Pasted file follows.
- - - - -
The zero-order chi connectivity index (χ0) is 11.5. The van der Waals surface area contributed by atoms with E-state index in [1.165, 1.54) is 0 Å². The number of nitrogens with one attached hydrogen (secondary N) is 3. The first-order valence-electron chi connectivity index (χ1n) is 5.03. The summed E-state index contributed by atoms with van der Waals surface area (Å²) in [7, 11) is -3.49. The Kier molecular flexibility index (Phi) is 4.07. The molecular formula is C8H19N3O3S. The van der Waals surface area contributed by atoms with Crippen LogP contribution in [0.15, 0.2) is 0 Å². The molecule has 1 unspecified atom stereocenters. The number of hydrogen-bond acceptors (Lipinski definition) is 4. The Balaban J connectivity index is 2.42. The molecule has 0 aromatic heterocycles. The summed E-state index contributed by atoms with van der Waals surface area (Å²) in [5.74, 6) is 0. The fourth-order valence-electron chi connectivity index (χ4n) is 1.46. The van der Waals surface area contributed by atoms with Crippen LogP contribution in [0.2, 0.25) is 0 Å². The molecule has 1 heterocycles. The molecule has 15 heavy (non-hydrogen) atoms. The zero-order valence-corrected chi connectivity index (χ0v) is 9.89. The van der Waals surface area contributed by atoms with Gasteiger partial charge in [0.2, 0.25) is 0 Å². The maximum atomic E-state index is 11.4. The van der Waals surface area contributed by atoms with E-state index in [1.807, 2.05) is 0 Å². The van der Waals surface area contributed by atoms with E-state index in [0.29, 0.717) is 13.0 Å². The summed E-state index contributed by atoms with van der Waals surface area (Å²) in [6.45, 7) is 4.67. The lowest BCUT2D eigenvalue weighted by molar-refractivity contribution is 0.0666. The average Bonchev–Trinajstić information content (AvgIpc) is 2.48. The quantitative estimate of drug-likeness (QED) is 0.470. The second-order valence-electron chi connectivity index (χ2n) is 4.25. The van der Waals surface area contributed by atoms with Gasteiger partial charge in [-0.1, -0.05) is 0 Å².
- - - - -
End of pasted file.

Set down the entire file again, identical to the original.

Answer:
The zero-order chi connectivity index (χ0) is 11.5. The van der Waals surface area contributed by atoms with E-state index in [1.165, 1.54) is 0 Å². The number of nitrogens with one attached hydrogen (secondary N) is 3. The first-order valence-electron chi connectivity index (χ1n) is 5.03. The summed E-state index contributed by atoms with van der Waals surface area (Å²) in [7, 11) is -3.49. The Kier molecular flexibility index (Phi) is 4.07. The molecular formula is C8H19N3O3S. The van der Waals surface area contributed by atoms with Crippen LogP contribution in [0.15, 0.2) is 0 Å². The molecule has 1 unspecified atom stereocenters. The number of hydrogen-bond acceptors (Lipinski definition) is 4. The Balaban J connectivity index is 2.42. The molecule has 0 aromatic heterocycles. The summed E-state index contributed by atoms with van der Waals surface area (Å²) in [5.74, 6) is 0. The fourth-order valence-electron chi connectivity index (χ4n) is 1.46. The van der Waals surface area contributed by atoms with Crippen LogP contribution in [0.2, 0.25) is 0 Å². The molecule has 1 heterocycles. The molecule has 15 heavy (non-hydrogen) atoms. The zero-order valence-corrected chi connectivity index (χ0v) is 9.89. The van der Waals surface area contributed by atoms with Gasteiger partial charge in [0.2, 0.25) is 0 Å². The maximum atomic E-state index is 11.4. The van der Waals surface area contributed by atoms with E-state index in [1.807, 2.05) is 0 Å². The van der Waals surface area contributed by atoms with E-state index in [0.29, 0.717) is 13.0 Å². The summed E-state index contributed by atoms with van der Waals surface area (Å²) in [6.45, 7) is 4.67. The lowest BCUT2D eigenvalue weighted by molar-refractivity contribution is 0.0666. The average Bonchev–Trinajstić information content (AvgIpc) is 2.48. The quantitative estimate of drug-likeness (QED) is 0.470. The second-order valence-electron chi connectivity index (χ2n) is 4.25. The van der Waals surface area contributed by atoms with Gasteiger partial charge in [-0.1, -0.05) is 0 Å².